Andrew Wyeth spent his summers in Cushing, Maine and his winters in Chadds Ford, Pennsylvania. His iconic masterpiece, Christina’s World, was painted in Cushing. The subject was Christina Olson, a Cushing neighbor who lived near Wyeth. He was inspired to paint her when he saw her crawling past his window. A degenerative disease left her unable to walk.
Featured prominently in the background is the Olson House, an 18th Century ship captain’s house which was in great disrepair by 1948. Its weather-beaten exterior provides the painting with its gothic feel and serves as Christina’s final destination.
Last fall we did the Farnsworth double-bill. We toured the Olson house then drove north for a Wyeth exhibition at the Rockland museum. In 2011, the Olson House was designated a National Historic Landmark. It has been open to the public for several years now. We started with the house then viewed the paintings at the Farnsworth. It seemed best to first connect with the space then view Wyeth’s interpretation at the Farnsworth.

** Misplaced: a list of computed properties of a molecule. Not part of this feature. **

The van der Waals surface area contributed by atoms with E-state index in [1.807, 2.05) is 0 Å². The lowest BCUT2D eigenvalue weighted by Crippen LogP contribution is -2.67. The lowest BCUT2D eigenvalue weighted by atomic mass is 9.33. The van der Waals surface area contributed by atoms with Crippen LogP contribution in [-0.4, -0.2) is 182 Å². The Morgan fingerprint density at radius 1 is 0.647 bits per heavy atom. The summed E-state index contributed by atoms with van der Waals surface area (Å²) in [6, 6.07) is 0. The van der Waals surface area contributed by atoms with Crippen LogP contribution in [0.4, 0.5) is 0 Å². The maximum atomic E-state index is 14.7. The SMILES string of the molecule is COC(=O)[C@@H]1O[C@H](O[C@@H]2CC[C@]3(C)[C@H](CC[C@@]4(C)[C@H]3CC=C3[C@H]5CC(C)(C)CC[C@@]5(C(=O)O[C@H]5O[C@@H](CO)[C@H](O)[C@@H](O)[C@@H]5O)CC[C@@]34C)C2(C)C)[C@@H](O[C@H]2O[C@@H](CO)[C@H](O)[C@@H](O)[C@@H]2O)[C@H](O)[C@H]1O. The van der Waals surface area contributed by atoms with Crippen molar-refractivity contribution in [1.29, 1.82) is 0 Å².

Now, as the Washington Post reports, Wyeth fans in the mid-Atlantic have a similar chance to connect with the artist. Wyeth’s Chadds Ford studio is now open to the public. And just like in Maine, the studio tour is associated with an art museum. From the Brandywine River Museum, you can catch a shuttle to and from the studio, then you can view a permanent collection of Wyeth’s paintings on display at the Brandywine.